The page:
My sister Melanie called me today. “Go to my new website,” she said. “Check out the rescue story.” I keyed in the link and found myself looking at the landing page of Melanie’s latest project–a rescue organization for German and Belgian Shepherds.
Regular readers here will remember the posts about Allie, and about how she needed a “high-riding bitch” to come to her aid–and about how, in searching for Allie, Melanie wound up rescuing Phoenix instead.
I didn’t blog the ending to that story because it made me too sad. After his initial rally, Phoenix lost his struggle with heartworms and a virulent systemic infection he had contracted while he was lost. “I’m sad I couldn’t save him,” Melanie told me, “but I don’t for one second regret trying. He gave me so much in the short time I had him.”
Phoenix was one of those dogs that just seems to grab your heartstrings and not let go. Even the vet clinic staff wept when he lost his fight for life.
My dad was many things, but one of the things I remember best about him is that he taught us all to use whatever means we have available to meet the challenges of life. I learned to change tires without jacks, to patch punctured oil pans with chewing gum, to use pieces of pipe for leverage when I wasn’t strong enough to turn a wrench. In some ways, Melanie is very much our father’s daughter.
Losing Allie–whose real name is Geneva, by the way–and then watching Phoenix die brought her face to face with a largely hidden epidemic–the epidemic of lost and abandoned pets, often sick, injured, and starving, in her part of Hawaii. As I said, Melanie is in some ways very much our father’s daughter. She’s a fixer.
She’s also rational. While she would save all of them if she could, she knew that was impossible, so in honor of some of the dogs she has loved and lost she founded Geneva’s Phoenix Rescue Organization, to help German Shepherds and Belgian Malanois Dogs who are lost.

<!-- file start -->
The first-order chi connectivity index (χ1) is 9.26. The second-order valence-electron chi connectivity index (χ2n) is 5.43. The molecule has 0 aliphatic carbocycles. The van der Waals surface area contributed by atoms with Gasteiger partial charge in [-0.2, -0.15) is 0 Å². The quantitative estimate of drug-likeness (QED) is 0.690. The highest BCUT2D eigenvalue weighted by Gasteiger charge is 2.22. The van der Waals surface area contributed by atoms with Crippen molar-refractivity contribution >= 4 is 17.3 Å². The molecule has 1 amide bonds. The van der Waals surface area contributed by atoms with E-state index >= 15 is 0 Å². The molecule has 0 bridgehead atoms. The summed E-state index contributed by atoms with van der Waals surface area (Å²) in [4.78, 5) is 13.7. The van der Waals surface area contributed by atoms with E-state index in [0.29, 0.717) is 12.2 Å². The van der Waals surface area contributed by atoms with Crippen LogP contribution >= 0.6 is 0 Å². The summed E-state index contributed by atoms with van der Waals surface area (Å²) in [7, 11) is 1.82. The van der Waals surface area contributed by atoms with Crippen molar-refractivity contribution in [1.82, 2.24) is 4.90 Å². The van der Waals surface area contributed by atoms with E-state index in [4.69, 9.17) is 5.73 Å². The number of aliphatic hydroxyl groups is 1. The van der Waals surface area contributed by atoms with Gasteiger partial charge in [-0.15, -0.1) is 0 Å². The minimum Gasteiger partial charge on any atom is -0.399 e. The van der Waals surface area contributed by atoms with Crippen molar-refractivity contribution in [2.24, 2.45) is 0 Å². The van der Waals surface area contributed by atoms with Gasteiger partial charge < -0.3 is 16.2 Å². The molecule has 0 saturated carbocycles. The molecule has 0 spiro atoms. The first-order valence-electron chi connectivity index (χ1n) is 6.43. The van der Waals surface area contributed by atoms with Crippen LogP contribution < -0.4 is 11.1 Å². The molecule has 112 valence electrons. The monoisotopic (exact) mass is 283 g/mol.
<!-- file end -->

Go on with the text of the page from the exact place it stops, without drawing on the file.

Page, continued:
What is perhaps equally typical of Melanie is that her first two rescues–Roxy and Rusty–weren’t members of either of her target groups: Roxy is a chocolate lab; Rusty is a golden retriever. And that’s one of the things I love most about her. She’s a smart woman. She knows how to focus her energies to achieve a goal. And she knows when to abandon her plan, grab the dog treats, throw open her truck door, and invite a filthy, stinking, frightened chocolate lab onto her nice new upholstery. She knows to take it home, wash it, shoot a few pictures, and get the word out.
And when the owners who had lost their pet (and her accomplice–you really should go read the story on Melanie’s website) called her, overjoyed to have their pet returned to them, she knew to take them out to the old rock quarry where she had seen the dogs to begin with, and help them look until they found their other dog.
Melanie knows those things because she knows how to love, and when you know that you understand that you don’t always get to choose who needs your help, or what form that help might need to take. The only choice you have is whether–or how–you will respond to that need. Melanie has chosen to respond with dog treats, an open pickup door, a camera, and a website.
Whether she knows it or not, Melanie has become the “high-riding bitch” that she wished she had been when Geneva needed her to be. Because of Melanie, Rusty and Roxy didn’t wind up dying alone, like Geneva did, or being rescued only to die later from the irreversible affects of his ordeal, like Phoenix. They’re home and safe, with the people they love. I can’t think of a better way of remembering Phoenix, and Geneva.